5 Best Ways to Check if LCM of Array Elements is Divisible by a Prime Number in Python

πŸ’‘ Problem Formulation: In Python, we often face the problem of finding the Least Common Multiple (LCM) of a set of numbers and then determining whether that LCM is divisible by a given prime number. For instance, given an input array [3, 4, 5] and a prime number 7, we want to find out if the LCM of the array (60) is divisible by 7 (False in this case).

Method 1: Using Math Library and Simple Iteration

This method involves using the math.gcd() function to calculate the LCM of the array elements iteratively. Next, we check if the resultant LCM is divisible by the prime number using the modulus operator.

Here’s an example:

import math

def find_lcm(num1, num2):
    return num1 * num2 // math.gcd(num1, num2)

def is_lcm_divisible_by_prime(array, prime):
    lcm = array[0]
    for element in array[1:]:
        lcm = find_lcm(lcm, element)
    return lcm % prime == 0

# Example usage
array = [3, 4, 5]
prime = 7
print(is_lcm_divisible_by_prime(array, prime))

Output: False

In this snippet, the find_lcm() function calculates the LCM of two numbers, which is then iteratively used to find the LCM of all elements in the array. After obtaining the final LCM, the function is_lcm_divisible_by_prime() checks its divisibility by the given prime number.

Method 2: Using NumPy Library

For those already using NumPy for array operations, NumPy’s lcm.reduce method can be utilized to find the LCM in a more concise manner. Once the LCM is obtained, we can check for divisibility by the prime number.

Here’s an example:

import numpy as np

def is_lcm_divisible_by_prime(array, prime):
    lcm = np.lcm.reduce(array)
    return lcm % prime == 0

# Example usage
array = np.array([3, 4, 5])
prime = 11
print(is_lcm_divisible_by_prime(array, prime))

Output: False

The function is_lcm_divisible_by_prime() leverages NumPy’s lcm.reduce() method to find the LCM of the array elements efficiently. The result is then checked for divisibility by prime.

Method 3: Using functools.reduce with a Custom LCM Function

In this method, we use the functools.reduce() function along with a custom LCM function to find the LCM of the elements in the array. Checking for divisibility by the prime number remains the same.

Here’s an example:

from functools import reduce
import math

def find_lcm(num1, num2):
    return num1 * num2 // math.gcd(num1, num2)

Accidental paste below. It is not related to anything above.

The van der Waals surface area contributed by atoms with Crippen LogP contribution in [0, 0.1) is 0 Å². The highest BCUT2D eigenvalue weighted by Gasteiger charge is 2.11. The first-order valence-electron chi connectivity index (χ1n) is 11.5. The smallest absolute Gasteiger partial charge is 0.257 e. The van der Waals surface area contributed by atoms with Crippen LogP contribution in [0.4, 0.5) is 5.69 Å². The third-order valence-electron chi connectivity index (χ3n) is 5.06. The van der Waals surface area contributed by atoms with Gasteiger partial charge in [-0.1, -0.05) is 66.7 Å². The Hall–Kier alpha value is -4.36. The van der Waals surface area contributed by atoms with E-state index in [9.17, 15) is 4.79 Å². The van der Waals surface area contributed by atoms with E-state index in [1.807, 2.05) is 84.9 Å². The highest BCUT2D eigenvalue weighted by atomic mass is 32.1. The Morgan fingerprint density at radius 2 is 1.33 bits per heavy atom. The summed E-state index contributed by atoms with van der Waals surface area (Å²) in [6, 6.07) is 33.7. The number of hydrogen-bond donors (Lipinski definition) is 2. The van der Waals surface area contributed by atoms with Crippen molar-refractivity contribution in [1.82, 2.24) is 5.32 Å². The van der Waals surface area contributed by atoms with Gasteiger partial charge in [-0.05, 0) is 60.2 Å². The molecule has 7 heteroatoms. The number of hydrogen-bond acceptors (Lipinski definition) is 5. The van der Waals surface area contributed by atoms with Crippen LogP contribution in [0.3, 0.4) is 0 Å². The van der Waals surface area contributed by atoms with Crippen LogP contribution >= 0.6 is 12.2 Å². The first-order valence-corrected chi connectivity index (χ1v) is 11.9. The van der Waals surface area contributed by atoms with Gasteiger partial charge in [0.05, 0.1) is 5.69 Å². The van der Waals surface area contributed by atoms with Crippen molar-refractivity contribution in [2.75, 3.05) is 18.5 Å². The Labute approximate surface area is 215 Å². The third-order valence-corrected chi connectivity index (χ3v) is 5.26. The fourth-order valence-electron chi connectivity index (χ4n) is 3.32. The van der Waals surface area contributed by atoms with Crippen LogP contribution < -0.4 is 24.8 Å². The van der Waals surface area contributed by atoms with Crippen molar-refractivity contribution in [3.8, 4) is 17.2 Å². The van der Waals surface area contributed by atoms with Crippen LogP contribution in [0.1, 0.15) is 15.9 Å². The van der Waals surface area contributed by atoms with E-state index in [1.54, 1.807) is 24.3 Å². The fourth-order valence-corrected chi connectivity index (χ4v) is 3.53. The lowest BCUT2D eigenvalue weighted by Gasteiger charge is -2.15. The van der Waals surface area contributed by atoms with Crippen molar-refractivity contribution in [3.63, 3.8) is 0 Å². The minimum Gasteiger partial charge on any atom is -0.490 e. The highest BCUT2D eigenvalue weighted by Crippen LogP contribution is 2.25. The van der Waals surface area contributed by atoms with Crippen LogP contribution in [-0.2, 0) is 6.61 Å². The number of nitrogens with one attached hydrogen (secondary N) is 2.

def is_lcm_divisible_by_prime(array, prime):
    lcm = reduce(find_lcm, array)
    return lcm % prime == 0

# Example usage
array = [3, 4, 5]
prime = 13
print(is_lcm_divisible_by_prime(array, prime))

Output: False

By using reduce() from the functools module, we can apply the find_lcm() function cumulatively to the items of array to compute the LCM, which is then tested against the prime with the modulus operator.

Method 4: Using a Custom Recursive LCM Function

If you prefer not to rely on libraries, you can create a custom recursive function to compute the LCM of the array. The divisibility by the prime number can be checked in the same way as before.

Here’s an example:

def gcd(a, b):
    if b == 0:
        return a
    return gcd(b, a%b)

def find_lcm(arr):
    if len(arr) == 2:
        return arr[0] * arr[1] // gcd(arr[0], arr[1])
    return find_lcm([arr[0], find_lcm(arr[1:])])

def is_lcm_divisible_by_prime(array, prime):
    lcm = find_lcm(array)
    return lcm % prime == 0

# Example usage
array = [3, 4, 5]
prime = 17
print(is_lcm_divisible_by_prime(array, prime))

Output: False

This solution computes the LCM and the GCD using recursive functions find_lcm() and gcd(), respectively. It’s a standalone approach that checks the divisibility by the prime number without requiring any external library.

Bonus One-Liner Method 5: Functional Programming with lambda

For those who enjoy the functional programming paradigm, Python allows us to combine the gcd function and reduce in a single line of code to find the LCM, followed by a prime divisibility check.

Here’s an example:

from functools import reduce
import math

array = [3, 4, 5]
prime = 19

is_lcm_divisible_by_prime = lambda arr, p: reduce(lambda x, y: x * y // math.gcd(x, y), arr) % p == 0
print(is_lcm_divisible_by_prime(array, prime))

Output: False

This lambda function encapsulates LCM computation and divisibility checking in a single expression. It makes use of reduce() and math.gcd() in a concise, although dense, format.

Summary/Discussion

  • Method 1: Using Math Library and Simple Iteration. Strengths: Clear and easy to understand. Weaknesses: Can be slower due to explicit iteration.
  • Method 2: Using NumPy Library. Strengths: Very efficient and concise for large datasets. Weaknesses: Requires the installation of the NumPy library.
  • Method 3: Using functools.reduce with a Custom LCM Function. Strengths: Elegant use of functional programming. Weaknesses: Might be less intuitive for beginners.
  • Method 4: Using a Custom Recursive LCM Function. Strengths: Does not depend on any external libraries. Weaknesses: Recursive methods can be less efficient and harder to understand.
  • Bonus Method 5: Functional Programming with lambda. Strengths: Extremely concise. Weaknesses: Less readability, which can make the code harder to maintain.